We like organic beekeeping because the standards and monitoring are a way of ensuring that the honey is pure, natural and produced in a bee friendly way andto the highest standards possible.
In order to become certified organic the beekeeper has to go through a rigorous process that can last up to three years.
Only when the beekeeper has proven that he or she can keep to organic standards does the certificate become awarded. Then the certificate has to be renewed each year..
These standards involve
- Hives being made purely of natural substances
- Hives placed so that all lands within the flying radius of the hives are organically farmed or are wild places where there is no use of chemical pesticides, herbicides and sources of pollution.
- Treatments used for varroa mite, the main threat to bee health, are to be made from organic acids or essential oils and treatment is carried out at a time of year when there is no risk of the honey become contaminated.
- Wax used to create bases for combs must be organic.
- If feeding is necessary due to prolonged bad weather to ensure the colony survives then the bees must be fed honey from an organic beekeeping unit, organic sugar or organic syrup.
- All activities concerning the hives must be recorded, such as extracting honey, feeding, depleting varroa-mites.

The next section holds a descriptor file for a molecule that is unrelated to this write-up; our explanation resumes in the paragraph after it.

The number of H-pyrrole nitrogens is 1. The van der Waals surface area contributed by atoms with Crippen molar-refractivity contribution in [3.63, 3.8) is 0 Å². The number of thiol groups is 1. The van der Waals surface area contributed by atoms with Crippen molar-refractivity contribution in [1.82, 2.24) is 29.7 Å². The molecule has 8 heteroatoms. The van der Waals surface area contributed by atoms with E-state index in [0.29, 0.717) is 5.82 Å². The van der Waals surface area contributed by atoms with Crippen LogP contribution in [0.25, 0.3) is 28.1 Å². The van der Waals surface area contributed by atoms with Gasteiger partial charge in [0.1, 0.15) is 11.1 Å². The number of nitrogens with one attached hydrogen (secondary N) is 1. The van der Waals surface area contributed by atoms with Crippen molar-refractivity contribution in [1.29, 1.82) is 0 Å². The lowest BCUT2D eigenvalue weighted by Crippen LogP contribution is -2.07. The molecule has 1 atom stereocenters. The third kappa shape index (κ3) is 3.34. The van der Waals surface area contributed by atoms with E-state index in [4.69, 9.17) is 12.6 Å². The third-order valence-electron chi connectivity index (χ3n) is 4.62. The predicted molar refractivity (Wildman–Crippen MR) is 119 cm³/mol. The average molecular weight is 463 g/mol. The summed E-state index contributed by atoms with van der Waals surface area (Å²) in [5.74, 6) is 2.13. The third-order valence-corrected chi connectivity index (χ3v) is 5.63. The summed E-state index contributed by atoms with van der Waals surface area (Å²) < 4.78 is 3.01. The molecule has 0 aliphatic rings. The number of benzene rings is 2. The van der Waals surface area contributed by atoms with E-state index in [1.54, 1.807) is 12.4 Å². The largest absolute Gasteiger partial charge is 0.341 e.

- Maps are to be kept of the hive locations and must be available for the inspectors.
- Extraction facilities must also follow organic principles so that the integrity of the honey is not compromised.
- Enough honey and pollen must be left to meet the bees needs
The whole chain from beekeeper to seller must be traceable to prove the integrity of the honey.
In addition, the certifying body will make unannounced visits to the hives to ensure the beekeeper is following organic principles.
The beekeeper will have to undergo an annual audit to show the amount of organic honey produced and that they have followed all the requirements.
Here at The Raw Honey Shop, we have to show that we keep full records of all the organic honey we receive and send out so that every jar is traceable.
The honey also has to be stored in such a way that it cannot become mixed up with non organic honey. Therefore, in our warehouse the organic honey is kept separately from the raw but not certified organic honey.
Most of the organic honey we sell is certified organic under the EUs scheme via the different organic certifiers in Europe.
Then that certification is ratified by the Soil Association, who are the UKs organic certifying body. So they check that all our honey meets organic standards and liaise with the various organic certifiers in Europe to verify that the certification we receive for the different honeys meets the required standards.
We have to provide to the Soil Association copies of the organic certificates from all the individual beekeepers and then they provide an overall certificate, which covers us for selling organic honey in the UK.
The Soil Association have some additional standards, above EU standards, such as honey cannot be fine filtered to prolong shelf life (keep runny) or heat the honey over 60 degrees centigrade.